Obstructive sleep apnoea treatment options
Treatment options for obstructive sleep apnoea (OSA) include three forms of positive airway pressure (PAP) therapy, oral appliance therapy, and alternative therapy.
Positive airway pressure therapy
Positive airway pressure therapy is the most effective way to treat OSA. By creating a ‘pneumatic splint’ for the upper airway, PAP therapy prevents the soft tissues of the upper airway from narrowing and collapsing. Pressurised air is sent from a therapy device through air tubing and a mask to the upper airway.
Patients with severe sleep apnoea are able to experience restful sleep with positive airway pressure therapy. PAP therapy can be delivered in a number of ways:
- Continuous positive airway pressure (CPAP): pressurised air at one fixed pressure;
- Automatic positive airway pressure (APAP) therapy: automatically adjusted air levels based on a patient’s breathing (suited to patients with REM-related sleep apnoea, positional apnoea or those who are non-compliant with standard CPAP therapy);
- Bilevel therapy: higher inspiratory pressure and lower expiratory pressure (appropriate for certain patients who are non-compliant).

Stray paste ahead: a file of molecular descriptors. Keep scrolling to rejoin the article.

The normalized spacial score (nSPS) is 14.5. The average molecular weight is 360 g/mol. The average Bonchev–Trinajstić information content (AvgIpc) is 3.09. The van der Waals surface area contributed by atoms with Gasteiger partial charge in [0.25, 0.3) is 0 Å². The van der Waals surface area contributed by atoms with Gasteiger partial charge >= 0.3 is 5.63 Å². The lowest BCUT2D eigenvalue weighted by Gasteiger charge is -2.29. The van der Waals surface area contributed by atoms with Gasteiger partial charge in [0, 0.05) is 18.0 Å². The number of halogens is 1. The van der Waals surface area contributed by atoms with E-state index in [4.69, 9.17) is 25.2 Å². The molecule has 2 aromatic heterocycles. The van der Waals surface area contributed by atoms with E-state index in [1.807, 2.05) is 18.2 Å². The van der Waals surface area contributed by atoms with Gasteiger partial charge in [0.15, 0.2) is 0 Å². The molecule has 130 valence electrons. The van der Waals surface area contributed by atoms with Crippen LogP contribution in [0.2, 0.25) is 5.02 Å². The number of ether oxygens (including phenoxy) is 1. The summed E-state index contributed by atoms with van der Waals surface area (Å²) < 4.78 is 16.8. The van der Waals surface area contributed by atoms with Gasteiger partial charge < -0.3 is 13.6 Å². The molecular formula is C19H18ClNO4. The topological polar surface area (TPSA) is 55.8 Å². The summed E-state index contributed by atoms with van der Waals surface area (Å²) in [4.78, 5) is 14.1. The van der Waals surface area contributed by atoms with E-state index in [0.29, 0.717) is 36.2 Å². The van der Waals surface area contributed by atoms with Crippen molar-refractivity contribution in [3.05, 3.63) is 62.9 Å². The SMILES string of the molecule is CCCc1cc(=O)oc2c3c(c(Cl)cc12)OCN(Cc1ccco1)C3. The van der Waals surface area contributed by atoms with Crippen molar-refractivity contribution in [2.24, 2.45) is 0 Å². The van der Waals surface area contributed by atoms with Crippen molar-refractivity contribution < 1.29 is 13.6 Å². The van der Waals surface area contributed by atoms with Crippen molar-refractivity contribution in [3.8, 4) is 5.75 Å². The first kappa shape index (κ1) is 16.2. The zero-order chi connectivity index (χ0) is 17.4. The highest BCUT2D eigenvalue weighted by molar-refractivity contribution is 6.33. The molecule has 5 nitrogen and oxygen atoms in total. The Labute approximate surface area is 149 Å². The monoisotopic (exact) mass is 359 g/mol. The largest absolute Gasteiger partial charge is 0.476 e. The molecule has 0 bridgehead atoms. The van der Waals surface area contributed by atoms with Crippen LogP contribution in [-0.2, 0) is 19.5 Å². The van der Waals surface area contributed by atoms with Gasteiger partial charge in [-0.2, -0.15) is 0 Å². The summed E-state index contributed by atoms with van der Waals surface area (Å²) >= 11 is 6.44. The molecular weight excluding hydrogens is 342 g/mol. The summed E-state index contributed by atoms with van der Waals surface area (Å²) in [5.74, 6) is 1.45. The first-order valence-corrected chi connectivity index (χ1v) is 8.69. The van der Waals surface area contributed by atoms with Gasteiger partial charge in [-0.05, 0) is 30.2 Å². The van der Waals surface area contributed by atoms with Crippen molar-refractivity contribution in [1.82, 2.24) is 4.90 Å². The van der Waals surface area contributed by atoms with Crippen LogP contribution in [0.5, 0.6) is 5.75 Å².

Oral appliance therapy
An oral appliance, also known as a mandibular repositioning device (MRD), is a first line treatment option for mild and moderate obstructive sleep apnoea and a second line treatment option for severe OSA. OSA patients who are non-compliant with or refuse positive airway pressure therapy often use oral appliances as an alternative therapy. Some OSA patients also prefer oral appliances because they are non-invasive, easy to wear and easy to transport.
Oral devices work by holding the lower jaw in a forward position during sleep to reduce collapse of the airway and expand space behind the tongue, which helps prevent apnoea and snoring.
Alternative treatment options
Surgery is also an option for treating obstructive sleep apnoea (OSA), though it comes with associated risks and complications. Uvulopalatopharyngoplasty (UPPP), the most commonly performed surgical procedure for OSA in the United States, is effective in reducing snoring initially. Over the long term, UPPP cures snoring in 46% to 73% of patients who have had the surgery.1
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* ASV therapy is contraindicated in patients with chronic, symptomatic heart failure (NYHA 2-4) with reduced left ventricular ejection fraction (LVEF ≤ 45%) and moderate to severe predominant central sleep apnoea.
- Kashima ML (2007). Selected disorders of the nose and throat: Epistaxis, snoring, anosmia, hoarseness, and hiccups. In NH Fiebach et al., eds., Principles of Ambulatory Medicine, 7th ed., pp. 1849–1864. Philadelphia: Lippincott Williams and Wilkins.